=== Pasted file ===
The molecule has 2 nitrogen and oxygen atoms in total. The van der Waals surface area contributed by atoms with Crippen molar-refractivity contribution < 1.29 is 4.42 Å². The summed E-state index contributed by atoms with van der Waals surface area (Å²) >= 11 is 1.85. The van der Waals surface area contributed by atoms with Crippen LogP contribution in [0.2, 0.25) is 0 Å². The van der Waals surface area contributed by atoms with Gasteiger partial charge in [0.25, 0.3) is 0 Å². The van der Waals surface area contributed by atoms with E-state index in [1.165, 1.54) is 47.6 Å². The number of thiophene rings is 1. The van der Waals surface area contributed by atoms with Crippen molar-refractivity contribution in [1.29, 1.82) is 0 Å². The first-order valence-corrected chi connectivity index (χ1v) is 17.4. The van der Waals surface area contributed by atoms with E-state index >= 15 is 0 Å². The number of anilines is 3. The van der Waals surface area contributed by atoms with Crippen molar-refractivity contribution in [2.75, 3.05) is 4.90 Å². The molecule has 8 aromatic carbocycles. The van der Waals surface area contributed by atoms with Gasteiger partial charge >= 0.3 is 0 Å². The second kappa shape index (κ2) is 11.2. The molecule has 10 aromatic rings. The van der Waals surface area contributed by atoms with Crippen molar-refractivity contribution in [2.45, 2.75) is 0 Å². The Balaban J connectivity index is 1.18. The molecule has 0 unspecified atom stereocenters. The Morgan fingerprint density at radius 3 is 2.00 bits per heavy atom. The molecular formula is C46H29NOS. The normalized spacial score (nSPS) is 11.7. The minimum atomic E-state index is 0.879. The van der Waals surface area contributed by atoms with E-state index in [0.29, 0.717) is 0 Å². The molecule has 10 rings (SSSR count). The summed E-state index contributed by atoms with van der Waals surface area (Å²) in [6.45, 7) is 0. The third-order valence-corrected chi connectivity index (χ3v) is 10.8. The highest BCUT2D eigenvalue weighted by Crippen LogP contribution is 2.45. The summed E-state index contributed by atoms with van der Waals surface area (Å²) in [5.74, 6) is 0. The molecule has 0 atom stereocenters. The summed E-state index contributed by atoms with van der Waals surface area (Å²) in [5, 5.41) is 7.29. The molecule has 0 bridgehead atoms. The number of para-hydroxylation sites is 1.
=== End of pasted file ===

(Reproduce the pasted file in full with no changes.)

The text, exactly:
The molecule has 2 nitrogen and oxygen atoms in total. The van der Waals surface area contributed by atoms with Crippen molar-refractivity contribution < 1.29 is 4.42 Å². The summed E-state index contributed by atoms with van der Waals surface area (Å²) >= 11 is 1.85. The van der Waals surface area contributed by atoms with Crippen LogP contribution in [0.2, 0.25) is 0 Å². The van der Waals surface area contributed by atoms with Gasteiger partial charge in [0.25, 0.3) is 0 Å². The van der Waals surface area contributed by atoms with E-state index in [1.165, 1.54) is 47.6 Å². The number of thiophene rings is 1. The van der Waals surface area contributed by atoms with Crippen molar-refractivity contribution in [1.29, 1.82) is 0 Å². The first-order valence-corrected chi connectivity index (χ1v) is 17.4. The van der Waals surface area contributed by atoms with E-state index >= 15 is 0 Å². The number of anilines is 3. The van der Waals surface area contributed by atoms with Crippen molar-refractivity contribution in [2.75, 3.05) is 4.90 Å². The molecule has 8 aromatic carbocycles. The van der Waals surface area contributed by atoms with Gasteiger partial charge >= 0.3 is 0 Å². The second kappa shape index (κ2) is 11.2. The molecule has 10 aromatic rings. The van der Waals surface area contributed by atoms with Crippen molar-refractivity contribution in [2.45, 2.75) is 0 Å². The Balaban J connectivity index is 1.18. The molecule has 0 unspecified atom stereocenters. The Morgan fingerprint density at radius 3 is 2.00 bits per heavy atom. The molecular formula is C46H29NOS. The normalized spacial score (nSPS) is 11.7. The minimum atomic E-state index is 0.879. The van der Waals surface area contributed by atoms with E-state index in [0.29, 0.717) is 0 Å². The molecule has 10 rings (SSSR count). The summed E-state index contributed by atoms with van der Waals surface area (Å²) in [6.45, 7) is 0. The third-order valence-corrected chi connectivity index (χ3v) is 10.8. The highest BCUT2D eigenvalue weighted by Crippen LogP contribution is 2.45. The summed E-state index contributed by atoms with van der Waals surface area (Å²) in [5.74, 6) is 0. The molecule has 0 atom stereocenters. The summed E-state index contributed by atoms with van der Waals surface area (Å²) in [5, 5.41) is 7.29. The molecule has 0 bridgehead atoms. The number of para-hydroxylation sites is 1.